Benefits of data management

Research data management refers to how you handle, organise, and structure your research data throughout the research process. Data management:

  • Begins with your initial considerations regarding what will be necessary for using or collecting your particular type of data;
  • Includes measures for maintaining the integrity of the data, making sure that they are not lost due to technical mishaps, and that the right people can access the data at the appropriate time;
  • Looks forward to the future, making it clear that you should provide detailed and structured documentation to be able to share your data with other colleagues and prepare them for long-term availability.
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To make your research as time-efficient, reproducible and safe as possible, it is important that your data management is well thought through, structured, and documented. A good data management strategy takes into account technical, organisational, structural, legal, ethical and sustainability aspects. The time invested in setting up a good data management strategy pays off when the time comes to reproduce your analysis and results. You will be able to easily find and understand your data, increase your data's reuse potential and comply with funder mandates at the same time.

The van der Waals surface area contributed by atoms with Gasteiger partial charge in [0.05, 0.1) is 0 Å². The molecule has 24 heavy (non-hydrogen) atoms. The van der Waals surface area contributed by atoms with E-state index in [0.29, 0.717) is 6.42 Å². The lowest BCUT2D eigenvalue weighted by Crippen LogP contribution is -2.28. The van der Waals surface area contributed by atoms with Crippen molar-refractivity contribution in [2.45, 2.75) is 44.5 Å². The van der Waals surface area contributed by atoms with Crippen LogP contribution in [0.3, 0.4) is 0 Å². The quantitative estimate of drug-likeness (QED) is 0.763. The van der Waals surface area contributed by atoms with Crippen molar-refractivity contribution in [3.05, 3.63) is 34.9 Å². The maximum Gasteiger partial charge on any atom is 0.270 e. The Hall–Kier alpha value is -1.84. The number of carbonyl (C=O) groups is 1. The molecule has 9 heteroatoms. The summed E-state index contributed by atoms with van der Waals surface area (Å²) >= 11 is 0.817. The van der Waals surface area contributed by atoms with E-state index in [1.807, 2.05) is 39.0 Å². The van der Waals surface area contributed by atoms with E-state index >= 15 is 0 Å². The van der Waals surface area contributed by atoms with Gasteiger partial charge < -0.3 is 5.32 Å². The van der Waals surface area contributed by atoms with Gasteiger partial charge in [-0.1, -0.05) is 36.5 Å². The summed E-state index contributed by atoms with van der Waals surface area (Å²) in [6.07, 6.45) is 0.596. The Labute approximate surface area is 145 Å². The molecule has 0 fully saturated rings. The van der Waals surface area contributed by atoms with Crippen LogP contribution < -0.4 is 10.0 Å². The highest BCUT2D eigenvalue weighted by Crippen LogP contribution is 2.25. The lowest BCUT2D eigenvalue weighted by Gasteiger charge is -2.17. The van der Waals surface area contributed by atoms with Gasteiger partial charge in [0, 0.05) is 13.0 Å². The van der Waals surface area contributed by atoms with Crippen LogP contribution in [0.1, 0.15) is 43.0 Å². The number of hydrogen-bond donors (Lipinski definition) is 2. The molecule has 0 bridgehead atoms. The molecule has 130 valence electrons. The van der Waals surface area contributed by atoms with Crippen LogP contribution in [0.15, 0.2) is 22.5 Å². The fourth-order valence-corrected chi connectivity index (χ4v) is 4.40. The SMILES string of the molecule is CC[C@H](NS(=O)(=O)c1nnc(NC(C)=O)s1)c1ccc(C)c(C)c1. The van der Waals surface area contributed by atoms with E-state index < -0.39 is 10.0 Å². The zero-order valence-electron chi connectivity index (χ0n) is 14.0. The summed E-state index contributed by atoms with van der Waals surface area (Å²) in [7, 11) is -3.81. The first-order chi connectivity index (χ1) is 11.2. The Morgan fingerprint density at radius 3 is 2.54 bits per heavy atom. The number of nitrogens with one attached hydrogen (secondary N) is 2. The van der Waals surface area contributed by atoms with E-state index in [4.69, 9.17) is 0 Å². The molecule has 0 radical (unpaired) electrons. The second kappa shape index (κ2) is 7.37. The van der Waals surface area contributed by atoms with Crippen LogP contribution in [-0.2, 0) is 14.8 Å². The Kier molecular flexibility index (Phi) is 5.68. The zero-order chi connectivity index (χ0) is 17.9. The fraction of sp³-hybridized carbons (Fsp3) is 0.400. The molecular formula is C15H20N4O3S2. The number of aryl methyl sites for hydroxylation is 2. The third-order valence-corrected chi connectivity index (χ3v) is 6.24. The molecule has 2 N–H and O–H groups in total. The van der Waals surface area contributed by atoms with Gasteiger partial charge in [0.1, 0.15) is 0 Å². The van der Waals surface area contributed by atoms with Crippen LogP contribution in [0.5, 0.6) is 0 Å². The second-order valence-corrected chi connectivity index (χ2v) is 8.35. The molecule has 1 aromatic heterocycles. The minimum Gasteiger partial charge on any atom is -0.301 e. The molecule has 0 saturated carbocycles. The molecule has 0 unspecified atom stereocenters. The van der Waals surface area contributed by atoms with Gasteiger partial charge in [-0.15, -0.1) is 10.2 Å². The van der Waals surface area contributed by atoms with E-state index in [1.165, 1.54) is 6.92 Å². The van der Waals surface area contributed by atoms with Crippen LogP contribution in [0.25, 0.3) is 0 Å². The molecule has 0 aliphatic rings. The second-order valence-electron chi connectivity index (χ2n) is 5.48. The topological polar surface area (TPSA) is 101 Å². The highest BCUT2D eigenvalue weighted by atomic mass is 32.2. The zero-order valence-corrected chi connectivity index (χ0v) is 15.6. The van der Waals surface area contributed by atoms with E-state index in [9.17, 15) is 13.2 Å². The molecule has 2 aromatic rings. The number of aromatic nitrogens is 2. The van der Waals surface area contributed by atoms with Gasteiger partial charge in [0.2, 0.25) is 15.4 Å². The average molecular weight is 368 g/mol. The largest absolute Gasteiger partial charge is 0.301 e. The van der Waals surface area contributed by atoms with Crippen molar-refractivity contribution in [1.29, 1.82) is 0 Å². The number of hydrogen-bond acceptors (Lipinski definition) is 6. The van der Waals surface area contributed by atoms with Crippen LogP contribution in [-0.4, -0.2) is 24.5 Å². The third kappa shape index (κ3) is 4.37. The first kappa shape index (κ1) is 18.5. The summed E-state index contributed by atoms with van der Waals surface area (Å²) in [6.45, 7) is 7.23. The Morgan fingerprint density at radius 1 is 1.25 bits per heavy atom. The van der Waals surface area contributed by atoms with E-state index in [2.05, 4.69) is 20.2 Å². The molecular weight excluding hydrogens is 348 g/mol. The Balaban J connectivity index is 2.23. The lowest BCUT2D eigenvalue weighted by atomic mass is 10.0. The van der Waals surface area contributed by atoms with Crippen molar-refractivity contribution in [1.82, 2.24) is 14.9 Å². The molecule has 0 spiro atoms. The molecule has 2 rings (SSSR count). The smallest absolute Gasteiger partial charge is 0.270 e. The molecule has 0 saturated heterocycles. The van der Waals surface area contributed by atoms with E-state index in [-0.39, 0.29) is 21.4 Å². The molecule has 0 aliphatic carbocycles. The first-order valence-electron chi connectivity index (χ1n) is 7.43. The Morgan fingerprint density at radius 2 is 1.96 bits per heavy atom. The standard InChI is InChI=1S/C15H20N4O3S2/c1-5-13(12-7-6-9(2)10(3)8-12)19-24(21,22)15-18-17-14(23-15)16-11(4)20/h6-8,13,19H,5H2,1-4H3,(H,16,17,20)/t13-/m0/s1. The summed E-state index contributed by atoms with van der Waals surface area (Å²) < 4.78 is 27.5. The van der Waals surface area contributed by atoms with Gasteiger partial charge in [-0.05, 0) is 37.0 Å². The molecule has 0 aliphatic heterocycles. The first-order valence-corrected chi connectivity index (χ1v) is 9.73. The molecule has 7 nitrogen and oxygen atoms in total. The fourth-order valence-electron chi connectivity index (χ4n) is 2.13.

Data Management Plan

Data Management Plans (DMPs) are a key element of good data management | European Commission, 2016.

Information regarding your data management needs to be easily found and understood, not least if you are working on a project that runs over several years and involves a large team of people. In order to simplify data management, a Data Management Plan (DMP) can be created early in the research process. A DMP is a formal document that provides a framework for how to handle the data material during and after the research project. The way a DMP will look once it is finished isn't universal. It is a "living" document that changes with the needs of a project and its participants. It is updated throughout the project to make sure that it tracks such changes over time and that it reflects the current state of your project.